The process begins with working together to understand how the research question will be fulfilled by an analytic plan and strategies, and how these in turn can best be harnessed using the capabilities of the program. Just those skills needed to accomplish the goals, and typically continue coaching throughout the project, adding more software skills as needed.


Follow-Up Coaching

Follow-Up Coachingis best undertaken on a “just-in-time” basis, when new skills are about to be put into practice. It is not efficient to learn complex skills much in advance of needing to use them. Typical coaching  needs are:

  • to review software tools not used for some time
  • to reacquaint you with sophisticated uses of the program that you are only now ready to use
  • to review a project together to see how the next steps may be implemented in your chosen CAQDAS package


Nick Woolf is the best instructor I have had for learning a software application....Nick's highly interactive teaching style significantly increased my success...I returned to work with renewed insight and ideas about where my research was leading. Nick presented a remarkably effective class for both new and experienced researchers.
Mary F. Annese, MPA, Research Specialist
The Casey Family Program


Coding is a process, not an event

Coding is a process, not an event
By Christina Silver on Nov 21, 2017 at 06:04 PM in CAQDAS commentary

What lies behind the red flag question: “I’ve done all my coding – now what?” In my last blogpost I considered the first likely culprit: starting to code before thinking through its purpose. But thinking about the purpose isn’t enough. A second issue is the need to think about coding as an on-going process – not as a single event that gets “done” before moving on to the next event. Coding is the opportunity to repeatedly connect with our data.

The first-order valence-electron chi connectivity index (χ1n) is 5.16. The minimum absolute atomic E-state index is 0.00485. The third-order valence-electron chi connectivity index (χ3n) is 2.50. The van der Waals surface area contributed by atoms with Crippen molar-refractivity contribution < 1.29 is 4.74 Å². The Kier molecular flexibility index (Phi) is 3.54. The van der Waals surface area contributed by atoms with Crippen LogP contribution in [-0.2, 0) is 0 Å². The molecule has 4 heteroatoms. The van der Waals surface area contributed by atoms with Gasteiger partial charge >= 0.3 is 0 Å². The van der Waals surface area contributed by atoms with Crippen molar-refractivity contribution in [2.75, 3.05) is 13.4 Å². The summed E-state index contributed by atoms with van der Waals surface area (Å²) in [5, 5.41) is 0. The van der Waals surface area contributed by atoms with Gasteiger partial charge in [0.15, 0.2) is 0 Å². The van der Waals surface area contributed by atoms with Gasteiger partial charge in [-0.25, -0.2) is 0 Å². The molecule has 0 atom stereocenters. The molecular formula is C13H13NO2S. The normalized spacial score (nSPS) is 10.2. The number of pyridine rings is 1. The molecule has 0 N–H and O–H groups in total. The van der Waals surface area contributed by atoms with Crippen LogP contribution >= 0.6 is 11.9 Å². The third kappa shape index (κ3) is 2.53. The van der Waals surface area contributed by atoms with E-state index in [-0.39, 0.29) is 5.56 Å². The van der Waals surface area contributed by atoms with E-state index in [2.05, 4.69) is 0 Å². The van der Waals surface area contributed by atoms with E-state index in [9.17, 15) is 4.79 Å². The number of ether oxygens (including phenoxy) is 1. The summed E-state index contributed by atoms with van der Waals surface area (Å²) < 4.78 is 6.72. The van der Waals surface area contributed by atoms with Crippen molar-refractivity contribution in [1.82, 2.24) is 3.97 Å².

"OK I've done all my coding. What's next?" Err, didn't you plan that already?

By Christina Silver on Nov 07, 2017 at 10:47 AM in CAQDAS commentary

Yet again this week I was asked the red flag question in a CAQDAS workshop: “Coding’s done. Now what?” This flags the inappropriate use of CAQDAS: no analytic planning done before plunging into helter-skelter coding. In this post and the next I’ll deal with the two underlying problems: starting to code without thinking about its purpose, and thinking of coding as an event rather than a process. Taken together these can result in a mass of codes that don’t lead to a thoughtful response to the research question. First: how to think about the purpose of coding.


Translation in Five-Level QDA: What's in a name? Actually, quite a lot

Translation in Five-Level QDA: What's in a name? Actually, quite a lot
By Nicholas Woolf on Jul 07, 2017 at 07:00 PM in Five-Level QDA in practice

“Translation” is the key concept in our Five-Level QDA method, so it’s important to know what it means. The word just showed up in the title of Susanne Friese’s blog post on the ATLAS.ti website – “Translating the process of open/initial coding in Grounded Theory” – and Susanne ended by inviting readers “to read more about this process of translation” in our textbooks on the Five-Level QDA method coming from Routledge in September. But as Susanne uses the word “translation” in a very different way from us we want to clear it up right away.


Don't lose your analytic reflections: The value of writing spaces in CAQDAS packages

Don't lose your analytic reflections: The value of writing spaces in CAQDAS packages
By Christina Silver on Jun 17, 2017 at 09:30 AM in CAQDAS commentary

Writing spaces are one of the most valuable features of dedicated CAQDAS packages. But I often see projects that make little use of them. Here’s why they are so potentially powerful.


Harnessing NVivo Classifications: it's all about units

Harnessing NVivo Classifications: it's all about units
By Christina Silver on May 29, 2017 at 06:01 AM in NVivo Learning, Five-Level QDA in practice

Kath McNiff’'s post on the NVivo Blog about classifying data in NVivo has prompted me to get writing about how I deal with this teaching challenge. For me, teaching students to choose between the available tools for classifying data and how to harness them appropriately revolves around units.

For years I've experimented with different ways of teaching how to harness the NVivo tools for classifying factual characteristics of data and respondents - for example the socio-demographics of participants or the metadata about documentary evidence. One of the great things about NVivo is that it offers several different ways of doing this, making it a very flexible tool.